The happiest phase of my entire working life was the nearly two months my county imposed quarantine. I had my wife, my kids, and my home office. Everyone else did their best to stay away. Life was perfect.

    Reply
  2. I agree with you all. Just if we have self-discipline all the time I think working from home is always more productive than any kind of workplace in all industries. But, yeah, working from home is a lot of fun and you have all the freedom when to work or hang out with your friends. Just keep in mind that โ€˜productivityโ€™ is always on top of everything while at work, make sure social media and other online distractions are set aside so you can put your focus on your tasks. Or better try using a time tracking software (like Time Doctor) it monitors your time and productivity.

    Reply
  3. I agree with you Cathy and Frederic ๐Ÿ™‚

    Thank you for these articles and views. I am actually considering working in an office again. But upon weighing things, thanks to your articles, I am decided to keep working from home.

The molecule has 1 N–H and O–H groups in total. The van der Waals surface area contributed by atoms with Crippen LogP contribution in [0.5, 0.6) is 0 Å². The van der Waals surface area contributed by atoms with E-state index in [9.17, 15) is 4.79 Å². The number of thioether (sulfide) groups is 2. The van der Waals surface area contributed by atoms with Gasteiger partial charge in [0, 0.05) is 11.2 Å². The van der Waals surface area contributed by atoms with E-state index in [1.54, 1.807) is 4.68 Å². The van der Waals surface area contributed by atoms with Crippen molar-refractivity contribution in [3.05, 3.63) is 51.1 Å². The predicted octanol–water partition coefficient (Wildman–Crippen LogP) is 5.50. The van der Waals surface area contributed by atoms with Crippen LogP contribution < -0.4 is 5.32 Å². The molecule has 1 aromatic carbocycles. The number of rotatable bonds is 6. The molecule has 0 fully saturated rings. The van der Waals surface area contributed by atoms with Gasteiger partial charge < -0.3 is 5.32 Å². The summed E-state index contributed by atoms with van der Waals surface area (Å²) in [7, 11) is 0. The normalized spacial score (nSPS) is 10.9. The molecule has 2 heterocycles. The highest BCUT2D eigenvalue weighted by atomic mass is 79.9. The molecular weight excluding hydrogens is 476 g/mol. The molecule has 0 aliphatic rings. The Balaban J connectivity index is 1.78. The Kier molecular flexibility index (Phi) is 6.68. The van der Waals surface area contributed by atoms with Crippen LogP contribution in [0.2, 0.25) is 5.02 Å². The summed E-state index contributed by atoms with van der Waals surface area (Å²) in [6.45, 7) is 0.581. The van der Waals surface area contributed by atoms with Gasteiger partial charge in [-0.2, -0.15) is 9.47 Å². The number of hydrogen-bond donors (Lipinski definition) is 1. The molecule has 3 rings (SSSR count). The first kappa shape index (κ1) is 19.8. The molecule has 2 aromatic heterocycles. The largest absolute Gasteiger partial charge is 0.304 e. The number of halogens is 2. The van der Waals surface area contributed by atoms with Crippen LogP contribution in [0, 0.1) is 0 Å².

I enjoy the flexibility of time that I have right now, and since I had experienced working in the corporate world many times before, I have formed many social groups, that meet up with me on a regular basis.

    All we really need is to discover for ourselves what can work best for us, and thus, productivity will just follow. ๐Ÿ˜‰

    Best regards,
    Michelle V.

    Reply
  4. Hi Frederic
    I agree not everyone is cut out to work from home. You must have self discipline and be a self starter..

    Cheers
    Cathy

    Reply
  5. Hi Cathy,

    I totally understand what you mean, which is why I wrote the article The Advantages of Working From Home to show the other side of the coin as far as the differences with the office environment. Some people are definitely better suited to work at home, but I have known quite many that just could not do it.